Thu
Dec 6 2012
09:37 am

According to this recent New York Times Magazine article, "The secret behind this skills gap is that it's not a skills gap at all."

Instead, "Many skilled workers have simply chosen to apply their skills elsewhere rather than work for less, and few young people choose to invest in training for jobs that pay fast-food wages."

Even when companies are willing to train workers, "far too few graduate high school with the basic math and science skills" needed to compete.

Couldn't remember if this article has been discussed here before, so apologies if it has. It's an interesting look at how technology and downward wage pressures from outsourcing have changed manufacturing employment in America.

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metulj's picture

(link...) Well, now.

(link...)

Well, now.

EricLykins's picture

Do the economics support

Do the economics support flood of tech manufacturing back to the states or is this just a little trickle in the name brand damage control?

Apple has taken a lot of heat over the past couple of years after a rash of suicides at plants in China run by Foxconn drew attention to working conditions at the world’s largest contract supplier.

EricLykins's picture

This is important because it

This is important because it will be a primary focus in the GOP plan to reconnect with the "47%" over the next few years. Marco Rubio, two days ago:

The key to a vibrant middle class is an abundance of jobs that pay enough so that workers can provide for themselves and their families, enjoy leisure time, save for
retirement and pay for their children’s education so they can grow up and earn even more than their parents.

Today, too many Americans cannot find jobs like these, and in fact some cannot find any job at all. There are two main reasons for this.

First, the weakened American economy is not creating enough jobs of any kind, especially middle class jobs. And second, we have a “Skills Shortage”. Too many Americans do not have the skills they need to do the new middle class jobs.

That sounds pretty, but taking a CAD class or two isn't going to keep a typical family from being priced out of good school districts, and the Republican party policy specifics underlying Rubio's vague promise to grow a weak economy have had plenty of time to be shown demonstrably Lafferable, as flimsy as a bell curve on a bevnap.

It's time to get serious about the wage gap.

EricLykins's picture

heh. DeMint's move to

heh.
DeMint's move to Heritage shows that conservatives aren't really interested in reevaluating this worldview, despite what you may have heard about Republican "soul-searching.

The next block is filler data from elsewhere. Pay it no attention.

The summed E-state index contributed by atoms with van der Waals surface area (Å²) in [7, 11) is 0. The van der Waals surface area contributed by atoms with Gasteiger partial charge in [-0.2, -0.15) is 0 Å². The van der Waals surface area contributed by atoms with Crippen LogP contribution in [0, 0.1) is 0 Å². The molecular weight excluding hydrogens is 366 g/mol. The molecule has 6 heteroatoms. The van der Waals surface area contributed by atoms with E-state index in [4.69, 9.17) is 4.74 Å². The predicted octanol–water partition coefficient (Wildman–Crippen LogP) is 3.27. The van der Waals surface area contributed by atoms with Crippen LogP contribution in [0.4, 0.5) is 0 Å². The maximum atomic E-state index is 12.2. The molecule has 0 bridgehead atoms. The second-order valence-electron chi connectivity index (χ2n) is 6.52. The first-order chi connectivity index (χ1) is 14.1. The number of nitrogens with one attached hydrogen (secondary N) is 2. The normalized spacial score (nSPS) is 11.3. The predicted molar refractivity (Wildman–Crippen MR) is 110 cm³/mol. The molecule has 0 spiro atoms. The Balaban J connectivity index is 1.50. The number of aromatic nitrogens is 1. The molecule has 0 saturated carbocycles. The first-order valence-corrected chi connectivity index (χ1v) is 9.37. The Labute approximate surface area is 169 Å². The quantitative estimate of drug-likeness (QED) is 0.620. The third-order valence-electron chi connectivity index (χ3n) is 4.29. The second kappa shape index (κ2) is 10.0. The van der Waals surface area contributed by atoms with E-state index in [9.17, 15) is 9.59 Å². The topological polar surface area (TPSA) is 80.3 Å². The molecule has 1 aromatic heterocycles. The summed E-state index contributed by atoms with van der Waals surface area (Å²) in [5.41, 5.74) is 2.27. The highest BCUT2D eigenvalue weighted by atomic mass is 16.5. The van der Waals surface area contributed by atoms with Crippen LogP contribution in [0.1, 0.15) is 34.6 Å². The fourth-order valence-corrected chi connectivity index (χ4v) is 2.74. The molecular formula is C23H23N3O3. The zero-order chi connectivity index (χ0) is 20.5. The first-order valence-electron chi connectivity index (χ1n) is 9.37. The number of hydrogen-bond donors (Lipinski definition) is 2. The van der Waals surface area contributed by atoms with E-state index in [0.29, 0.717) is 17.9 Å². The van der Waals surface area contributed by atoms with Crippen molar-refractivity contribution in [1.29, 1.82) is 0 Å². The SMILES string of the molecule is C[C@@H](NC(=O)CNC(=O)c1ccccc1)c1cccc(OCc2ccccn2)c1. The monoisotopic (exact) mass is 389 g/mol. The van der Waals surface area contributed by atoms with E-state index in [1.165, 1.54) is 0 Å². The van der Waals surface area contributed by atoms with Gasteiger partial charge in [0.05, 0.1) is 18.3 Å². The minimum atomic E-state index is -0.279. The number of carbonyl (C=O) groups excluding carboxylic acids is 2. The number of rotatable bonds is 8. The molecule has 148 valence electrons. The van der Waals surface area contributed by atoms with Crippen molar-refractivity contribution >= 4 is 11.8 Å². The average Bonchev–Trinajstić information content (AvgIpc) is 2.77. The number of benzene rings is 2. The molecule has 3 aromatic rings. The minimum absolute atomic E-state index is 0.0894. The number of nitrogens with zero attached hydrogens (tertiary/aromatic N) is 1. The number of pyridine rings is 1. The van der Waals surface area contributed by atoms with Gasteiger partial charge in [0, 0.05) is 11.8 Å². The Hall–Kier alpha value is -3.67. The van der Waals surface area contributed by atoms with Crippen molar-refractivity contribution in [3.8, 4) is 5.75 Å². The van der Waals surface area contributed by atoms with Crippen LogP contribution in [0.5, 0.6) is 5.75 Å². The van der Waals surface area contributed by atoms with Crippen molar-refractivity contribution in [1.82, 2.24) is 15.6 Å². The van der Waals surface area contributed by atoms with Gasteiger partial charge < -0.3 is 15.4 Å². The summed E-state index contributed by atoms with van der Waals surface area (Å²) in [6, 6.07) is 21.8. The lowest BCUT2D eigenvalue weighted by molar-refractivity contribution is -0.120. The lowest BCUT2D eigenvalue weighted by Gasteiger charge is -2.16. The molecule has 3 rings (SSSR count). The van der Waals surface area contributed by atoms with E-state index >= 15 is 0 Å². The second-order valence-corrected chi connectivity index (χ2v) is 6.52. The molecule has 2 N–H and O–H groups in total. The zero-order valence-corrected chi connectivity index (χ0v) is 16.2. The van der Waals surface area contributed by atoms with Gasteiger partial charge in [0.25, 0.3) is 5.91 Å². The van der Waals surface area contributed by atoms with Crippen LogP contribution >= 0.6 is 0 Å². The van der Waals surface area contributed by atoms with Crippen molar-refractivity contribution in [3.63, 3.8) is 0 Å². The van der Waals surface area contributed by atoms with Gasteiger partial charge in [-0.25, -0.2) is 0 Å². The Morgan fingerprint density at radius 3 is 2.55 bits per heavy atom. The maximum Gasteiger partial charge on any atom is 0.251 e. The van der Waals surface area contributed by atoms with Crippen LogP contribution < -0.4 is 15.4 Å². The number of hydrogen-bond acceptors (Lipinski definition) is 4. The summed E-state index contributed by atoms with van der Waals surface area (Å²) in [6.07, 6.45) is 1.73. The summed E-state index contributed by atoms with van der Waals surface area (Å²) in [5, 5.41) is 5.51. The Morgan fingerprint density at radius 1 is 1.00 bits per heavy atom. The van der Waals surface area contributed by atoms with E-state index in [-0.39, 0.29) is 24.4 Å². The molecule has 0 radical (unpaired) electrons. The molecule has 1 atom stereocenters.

Inky's picture

Don't know what a slide rule is for

How many jobs really need advanced placement math and science skills? Most of those I know who studied business in college never have to use statistics or some of the other "disciplines" they were forced to learn. Not every child is born to be a scientist or engineer. There are a lot of skilled jobs that just require on the job training and an average level of skill in use of tools or machinery.

fischbobber's picture

Trigonometry

In order to become a journeyman welder one must have a fairly extensive knowledge of trig. I tutored a guy for the union test one time and asked him why they were asking him the questions. As he explained the process of welding it quickly became clear that without this knowledge, the weld would be weak and not likely to hold the pressure at the seam. This creates problems for the general public, due to exposure of leaking compounds, in everything from sewage plants to nuclear power facilities.

Anyone can fire up a welding torch and do a job that can literally destroy a region.

I use algebra, trig, chemistry and physics every day. I don't have much use for people that don't.

jcgrim's picture

The skills gap myth

Businesses have been complaining about a skills gap for 100 years but the current "crisis" is misplaced.
Here is the NLRB 20 year prediction table of occupations with the most job growth:

(link...)

Out of the top 20,only 4 require a college degree.

bizgrrl's picture

Interesting chart. Doesn't

Interesting chart. Doesn't appear we think much of our lower level personal care positions. They appear to be the lowest paid except for fast food/restaurant workers.

#2. Retail Salespersons - $20,670
#3. Home Health Aides - $20,560
#4. Personal Care Aides - $19,640
#5. Office Clerks, General - $26,610
#6. Combined Food Preparation and Serving Workers, Including Fast Food - $17,950
#12. Childcare Workers - $19,300
#14. Cashiers - $18,500
#24. Waiters and Waitresses - $18,330

EricLykins's picture

"In the U.S. the market for

"In the U.S. the market for cheap labor is booming... behind bars."

Buy direct online. Made in America!

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